Skip main navigation

The genome of myself: further reading

Supplementary readings and external video
© Universitat Pompeu Fabra

The aim of this activity is to understand what we can learn from the information in an individual genome, in this case, mine (Jaume Bertranpetit).

This is the primary purpose of personal genomics: to obtain a biological sample from an individual, extract the DNA, analyse it (in this case, a set of several hundred thousand SNPs), and interpret the variants in relation to the individual. Specifically, it looks for the presence of variants for Mendelian diseases, risk for complex traits, individual traits (such as hair type or colour), drug response and ancestry. At the end of the chapter, we will answer a very common question: what can I learn about myself from the information in my genome?

Today, biological samples are usually obtained from a very simple sample: saliva. Saliva contains cells that, when lysed, can provide enough DNA for most genetic studies. The depth of the genome study can vary: from studying a set of SNPs that cover a genome well to sequencing the whole genome. In general, an array of SNPs is used, to make it possible to interrogate the most important SNPs for specific traits and thus facilitate the analysis. Reading a whole genome sequence and a string of letters is very difficult: we need to know where the variants for the known traits are in the DNA sequence.

In this activity, I will explain the results of the analysis of my own genome and the information it has given me. Before analysing my genome, I knew I was colour-blind (a complete misnomer, as we do see colours, just in a different way from other people), and I will discuss this point.

The SNP study that the company 23andMe did with the initially obtained results is the basis for the description of: my particular risk for complex diseases (I have a variant that increases susceptibility to deep vein thrombosis); the presence, in heterozygosis, of variants for genetic diseases (I have a rather frequent variant for haemochromatosis); certain ‘traits’ that are usually considered the way to reconstruct appearance from a genome; and my response to specific drugs. The interest of the results varies substantially amongst individuals. Occasionally, they offer information of health interest, but that is rare. In my case, I have a tendency to clot easily and thus should not stay still for long periods of time (mainly in flights) or after surgery, when I should be administered heparin. Fortunately, most cases are extremely boring: there is nothing of special interest.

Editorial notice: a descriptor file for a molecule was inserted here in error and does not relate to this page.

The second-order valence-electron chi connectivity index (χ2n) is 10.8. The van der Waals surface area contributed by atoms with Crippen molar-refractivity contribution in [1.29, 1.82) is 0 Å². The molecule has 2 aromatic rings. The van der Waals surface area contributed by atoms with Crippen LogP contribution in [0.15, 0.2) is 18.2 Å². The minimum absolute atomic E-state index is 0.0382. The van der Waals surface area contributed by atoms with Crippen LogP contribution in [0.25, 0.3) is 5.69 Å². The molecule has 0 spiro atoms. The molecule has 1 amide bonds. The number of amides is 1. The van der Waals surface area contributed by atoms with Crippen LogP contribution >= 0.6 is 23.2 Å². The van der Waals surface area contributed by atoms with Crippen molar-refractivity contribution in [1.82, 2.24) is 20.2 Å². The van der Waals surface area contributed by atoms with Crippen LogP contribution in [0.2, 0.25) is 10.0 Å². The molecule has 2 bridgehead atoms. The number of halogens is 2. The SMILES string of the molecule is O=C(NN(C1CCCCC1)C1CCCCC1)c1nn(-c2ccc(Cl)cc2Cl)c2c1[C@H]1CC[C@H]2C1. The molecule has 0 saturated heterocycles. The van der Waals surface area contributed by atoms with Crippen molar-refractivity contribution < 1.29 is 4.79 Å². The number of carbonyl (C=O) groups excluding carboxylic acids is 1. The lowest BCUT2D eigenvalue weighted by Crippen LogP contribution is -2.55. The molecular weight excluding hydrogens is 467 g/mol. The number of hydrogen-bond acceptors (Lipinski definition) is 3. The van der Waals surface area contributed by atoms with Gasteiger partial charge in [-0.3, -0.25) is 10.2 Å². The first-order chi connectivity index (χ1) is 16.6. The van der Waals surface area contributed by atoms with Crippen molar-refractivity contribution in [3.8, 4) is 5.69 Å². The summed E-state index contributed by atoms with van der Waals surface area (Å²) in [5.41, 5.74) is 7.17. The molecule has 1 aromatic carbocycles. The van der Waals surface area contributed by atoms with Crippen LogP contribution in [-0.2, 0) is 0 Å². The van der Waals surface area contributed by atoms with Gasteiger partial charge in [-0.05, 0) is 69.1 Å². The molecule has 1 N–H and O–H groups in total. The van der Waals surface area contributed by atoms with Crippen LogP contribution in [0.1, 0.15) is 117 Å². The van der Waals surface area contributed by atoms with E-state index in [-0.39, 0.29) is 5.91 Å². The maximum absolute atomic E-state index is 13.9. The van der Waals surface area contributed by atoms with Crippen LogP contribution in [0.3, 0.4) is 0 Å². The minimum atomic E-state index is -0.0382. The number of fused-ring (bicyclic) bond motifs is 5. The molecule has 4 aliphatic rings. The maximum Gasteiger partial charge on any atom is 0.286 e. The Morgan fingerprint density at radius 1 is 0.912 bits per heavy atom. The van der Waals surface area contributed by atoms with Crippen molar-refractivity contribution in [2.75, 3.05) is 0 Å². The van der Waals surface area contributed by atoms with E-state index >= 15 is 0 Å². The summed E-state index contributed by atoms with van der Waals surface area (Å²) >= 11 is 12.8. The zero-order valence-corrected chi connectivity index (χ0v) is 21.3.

The ‘traits’ dimension is an area that is heavily researched with the aim of being able to reconstruct an individual’s appearance based on his or her genome information. Finally, although interesting, the information for drug response is seldom used, as in most cases genome information is not a perfect predictor of how an individual will metabolize specific drugs. In my case, I know that I am a very fast metabolizer of caffeine and my organism probably does not suffer from the many cups of coffee I drink every day…

Knowledge of the information in our own genome is a controversial issue. Even if the information is extremely valuable at the biomedical and population level, the individual and personal interest is very low, and many aspects are not well understood, which raises important ethical questions. In fact, the authorities of several countries have banned or limited the use of genomes for health purposes without medical supervision.

The Wikipedia for Personal genomics offers a good overview. Some outstanding scientists have analysed and published their genome information. See, for example, Jim Watson, Craig Venter in the book “A Life decoded. My genome: My life (Viking, 2007)”. All have videos on YouTube explaining it. There is also plenty of information from the Harvard Personal Genome Project which advocates openness and the sharing of all personal genome information. Companies that provide personal genome services, such 23andMe or GenomicsAdviser, also have very helpful websites.

Genomic Sequencing 101: Pros, Cons, and Implications for You and Your Family, by DocMikeEvans, is very interesting. It focuses on the many cases in which knowing the DNA sequence may be of health interest to an individual. Keep in mind that the video was made by a company that provides personal genome services. It is also available on their website.

© Universitat Pompeu Fabra
This article is from the free online

Why Biology Matters: The Genome and You

Created by
FutureLearn - Learning For Life

Reach your personal and professional goals

Unlock access to hundreds of expert online courses and degrees from top universities and educators to gain accredited qualifications and professional CV-building certificates.

Join over 18 million learners to launch, switch or build upon your career, all at your own pace, across a wide range of topic areas.

Start Learning now